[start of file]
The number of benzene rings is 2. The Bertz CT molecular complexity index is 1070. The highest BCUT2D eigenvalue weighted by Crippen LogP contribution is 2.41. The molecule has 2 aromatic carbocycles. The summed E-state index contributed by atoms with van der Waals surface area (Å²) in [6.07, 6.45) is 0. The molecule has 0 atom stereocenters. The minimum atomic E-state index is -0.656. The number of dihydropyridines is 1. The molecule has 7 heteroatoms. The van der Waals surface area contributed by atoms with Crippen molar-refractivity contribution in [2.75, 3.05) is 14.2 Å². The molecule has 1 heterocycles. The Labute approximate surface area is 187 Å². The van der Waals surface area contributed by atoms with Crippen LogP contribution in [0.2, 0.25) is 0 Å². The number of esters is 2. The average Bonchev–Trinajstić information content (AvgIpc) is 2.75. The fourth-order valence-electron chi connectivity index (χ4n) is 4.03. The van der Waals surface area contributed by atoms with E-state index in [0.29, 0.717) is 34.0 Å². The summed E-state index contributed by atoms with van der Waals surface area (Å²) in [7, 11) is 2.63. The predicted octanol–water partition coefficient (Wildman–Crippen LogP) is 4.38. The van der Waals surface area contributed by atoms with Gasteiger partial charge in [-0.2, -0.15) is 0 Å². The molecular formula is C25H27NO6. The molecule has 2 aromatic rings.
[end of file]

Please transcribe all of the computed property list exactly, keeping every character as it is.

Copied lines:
The number of benzene rings is 2. The Bertz CT molecular complexity index is 1070. The highest BCUT2D eigenvalue weighted by Crippen LogP contribution is 2.41. The molecule has 2 aromatic carbocycles. The summed E-state index contributed by atoms with van der Waals surface area (Å²) in [6.07, 6.45) is 0. The molecule has 0 atom stereocenters. The minimum atomic E-state index is -0.656. The number of dihydropyridines is 1. The molecule has 7 heteroatoms. The van der Waals surface area contributed by atoms with Crippen molar-refractivity contribution in [2.75, 3.05) is 14.2 Å². The molecule has 1 heterocycles. The Labute approximate surface area is 187 Å². The van der Waals surface area contributed by atoms with Crippen LogP contribution in [0.2, 0.25) is 0 Å². The number of esters is 2. The average Bonchev–Trinajstić information content (AvgIpc) is 2.75. The fourth-order valence-electron chi connectivity index (χ4n) is 4.03. The van der Waals surface area contributed by atoms with E-state index in [0.29, 0.717) is 34.0 Å². The summed E-state index contributed by atoms with van der Waals surface area (Å²) in [7, 11) is 2.63. The predicted octanol–water partition coefficient (Wildman–Crippen LogP) is 4.38. The van der Waals surface area contributed by atoms with Gasteiger partial charge in [-0.2, -0.15) is 0 Å². The molecular formula is C25H27NO6. The molecule has 2 aromatic rings.